Reporting ASEAN: If you look at the 32 years of experience of Empower, Thailand has been kind of different, or ahead, or had more room for this kind of work than other countries. What has Empower’s experience taught it that it can share with other ASEAN countries?
Hilton: I’ve read a lot that people say that prostitution is illegal in Thailand but tolerated. It’s not actually true. It’s manipulated. So when nobody wants to see it, they shut one eye. But when it’s good to announce a crackdown or whatever, they shut the other. So, I think Thailand’s experience (is that) criminalizing sex work fails. It’s a spectacular failure to have any kind of prostitution law.
Reporting ASEAN: That’s the lesson from Thailand’s experience you mean?
Hilton: Yeah, because you look – it’s been criminal; how’s that going? I really think investing in eradicating poverty is much more feasible that eradicating prostitution. Start with eradicating poverty – why is that not criminal?
Reporting ASEAN: You’re saying so that people don’t feel that they don’t need to get into sex work?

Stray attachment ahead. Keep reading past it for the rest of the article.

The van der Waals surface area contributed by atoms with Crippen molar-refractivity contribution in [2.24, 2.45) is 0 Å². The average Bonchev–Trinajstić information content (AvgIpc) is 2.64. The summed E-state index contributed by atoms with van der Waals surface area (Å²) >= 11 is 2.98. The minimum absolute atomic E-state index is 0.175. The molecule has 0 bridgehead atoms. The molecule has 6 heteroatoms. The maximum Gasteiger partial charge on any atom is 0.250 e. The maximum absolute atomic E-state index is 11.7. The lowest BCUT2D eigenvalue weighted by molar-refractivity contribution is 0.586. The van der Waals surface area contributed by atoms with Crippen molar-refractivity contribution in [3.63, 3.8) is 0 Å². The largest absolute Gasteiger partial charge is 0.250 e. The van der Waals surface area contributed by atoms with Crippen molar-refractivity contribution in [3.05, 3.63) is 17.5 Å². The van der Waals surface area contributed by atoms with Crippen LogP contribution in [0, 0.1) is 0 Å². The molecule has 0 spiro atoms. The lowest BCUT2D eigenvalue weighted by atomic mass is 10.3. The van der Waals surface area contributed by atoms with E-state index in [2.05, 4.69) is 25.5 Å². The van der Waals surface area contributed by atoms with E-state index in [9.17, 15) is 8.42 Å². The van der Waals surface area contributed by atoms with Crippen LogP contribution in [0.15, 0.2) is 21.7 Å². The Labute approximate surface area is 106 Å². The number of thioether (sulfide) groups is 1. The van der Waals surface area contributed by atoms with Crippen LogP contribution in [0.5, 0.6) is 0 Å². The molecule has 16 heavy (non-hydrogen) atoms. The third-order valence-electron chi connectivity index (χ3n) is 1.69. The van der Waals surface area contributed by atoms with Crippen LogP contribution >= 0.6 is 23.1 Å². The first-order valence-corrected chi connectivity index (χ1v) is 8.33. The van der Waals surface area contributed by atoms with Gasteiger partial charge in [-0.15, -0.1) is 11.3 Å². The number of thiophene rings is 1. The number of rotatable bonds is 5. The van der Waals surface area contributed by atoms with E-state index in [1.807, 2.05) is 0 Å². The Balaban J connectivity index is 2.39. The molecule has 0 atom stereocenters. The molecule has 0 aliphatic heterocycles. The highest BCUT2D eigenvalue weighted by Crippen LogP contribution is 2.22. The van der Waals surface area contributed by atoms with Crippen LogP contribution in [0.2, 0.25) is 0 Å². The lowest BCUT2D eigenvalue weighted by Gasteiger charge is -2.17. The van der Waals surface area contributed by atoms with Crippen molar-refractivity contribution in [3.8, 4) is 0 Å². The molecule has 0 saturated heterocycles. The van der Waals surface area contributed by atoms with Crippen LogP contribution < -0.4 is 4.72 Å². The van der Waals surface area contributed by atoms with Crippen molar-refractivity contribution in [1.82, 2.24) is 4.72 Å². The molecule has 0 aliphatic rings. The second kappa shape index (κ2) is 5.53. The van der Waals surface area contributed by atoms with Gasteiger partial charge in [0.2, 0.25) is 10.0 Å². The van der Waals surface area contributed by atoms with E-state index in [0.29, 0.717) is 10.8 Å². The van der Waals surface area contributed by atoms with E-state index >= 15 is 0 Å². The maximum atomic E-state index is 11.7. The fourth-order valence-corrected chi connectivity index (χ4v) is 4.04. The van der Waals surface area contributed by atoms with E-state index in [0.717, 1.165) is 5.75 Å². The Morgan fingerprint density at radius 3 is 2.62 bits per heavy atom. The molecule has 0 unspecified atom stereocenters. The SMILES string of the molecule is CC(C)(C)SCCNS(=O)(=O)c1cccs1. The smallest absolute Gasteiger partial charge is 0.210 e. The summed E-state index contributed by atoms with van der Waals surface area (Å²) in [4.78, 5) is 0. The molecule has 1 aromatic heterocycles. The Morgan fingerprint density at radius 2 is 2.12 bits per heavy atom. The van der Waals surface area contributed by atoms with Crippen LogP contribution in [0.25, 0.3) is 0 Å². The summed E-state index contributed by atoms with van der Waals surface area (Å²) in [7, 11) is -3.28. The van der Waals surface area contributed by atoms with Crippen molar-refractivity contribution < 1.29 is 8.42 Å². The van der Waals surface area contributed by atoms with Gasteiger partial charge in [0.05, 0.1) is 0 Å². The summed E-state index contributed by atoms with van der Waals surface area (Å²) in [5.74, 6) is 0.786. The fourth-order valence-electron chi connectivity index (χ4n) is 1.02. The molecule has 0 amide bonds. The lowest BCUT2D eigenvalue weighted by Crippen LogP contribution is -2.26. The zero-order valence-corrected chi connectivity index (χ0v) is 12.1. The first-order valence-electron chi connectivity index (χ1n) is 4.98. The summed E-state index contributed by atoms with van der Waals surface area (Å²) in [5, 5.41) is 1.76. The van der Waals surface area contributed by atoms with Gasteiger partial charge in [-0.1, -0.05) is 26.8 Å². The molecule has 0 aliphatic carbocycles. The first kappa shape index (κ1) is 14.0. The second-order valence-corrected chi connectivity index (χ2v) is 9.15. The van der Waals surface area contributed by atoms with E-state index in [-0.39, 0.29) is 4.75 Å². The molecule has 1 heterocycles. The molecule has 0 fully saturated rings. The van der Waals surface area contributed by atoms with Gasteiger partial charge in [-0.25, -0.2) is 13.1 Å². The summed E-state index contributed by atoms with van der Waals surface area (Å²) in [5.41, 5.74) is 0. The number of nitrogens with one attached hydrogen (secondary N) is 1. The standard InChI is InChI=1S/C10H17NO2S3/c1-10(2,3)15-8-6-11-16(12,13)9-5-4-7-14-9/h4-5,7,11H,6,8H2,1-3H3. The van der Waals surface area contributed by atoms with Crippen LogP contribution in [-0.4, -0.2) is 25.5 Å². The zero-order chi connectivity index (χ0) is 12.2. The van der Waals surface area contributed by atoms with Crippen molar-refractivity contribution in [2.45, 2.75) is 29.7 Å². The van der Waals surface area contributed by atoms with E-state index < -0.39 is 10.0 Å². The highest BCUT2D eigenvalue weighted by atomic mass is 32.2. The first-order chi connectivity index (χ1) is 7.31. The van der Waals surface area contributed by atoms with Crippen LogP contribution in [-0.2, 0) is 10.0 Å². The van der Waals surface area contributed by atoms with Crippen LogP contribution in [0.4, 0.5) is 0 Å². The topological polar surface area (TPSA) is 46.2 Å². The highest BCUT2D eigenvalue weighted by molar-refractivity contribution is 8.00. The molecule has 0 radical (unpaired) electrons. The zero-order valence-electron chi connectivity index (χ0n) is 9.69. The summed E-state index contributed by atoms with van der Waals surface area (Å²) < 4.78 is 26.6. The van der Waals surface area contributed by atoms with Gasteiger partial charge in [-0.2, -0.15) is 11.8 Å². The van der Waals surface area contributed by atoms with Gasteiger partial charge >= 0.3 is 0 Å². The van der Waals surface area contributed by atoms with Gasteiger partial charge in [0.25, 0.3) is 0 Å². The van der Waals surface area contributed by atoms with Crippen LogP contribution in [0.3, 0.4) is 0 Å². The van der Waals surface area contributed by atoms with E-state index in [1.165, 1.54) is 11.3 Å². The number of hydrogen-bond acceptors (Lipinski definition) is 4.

Hilton: Eradicate poverty because it’s the right thing to do. Then you say could we can start with that, and then maybe people won’t do sex work. We don’t know. Of course there are rich people doing sex work, but let’s see. I think the amount of money that our sex workers make for Thailand has never been reciprocated in terms of rights for sex workers and respect.
Reporting ASEAN: What does the award from the Thai human rights commission mean for Empower?
Hilton: For our sex workers, it’s a big statement that yes, it’s true, we do have rights. That sex workers are human beings, they are women with equal rights, and that calling for your rights and standing up for your friends and the rights of your friends, is not a bad thing to do. It’s not wrong. We’re not human wrongs, we’re human rights.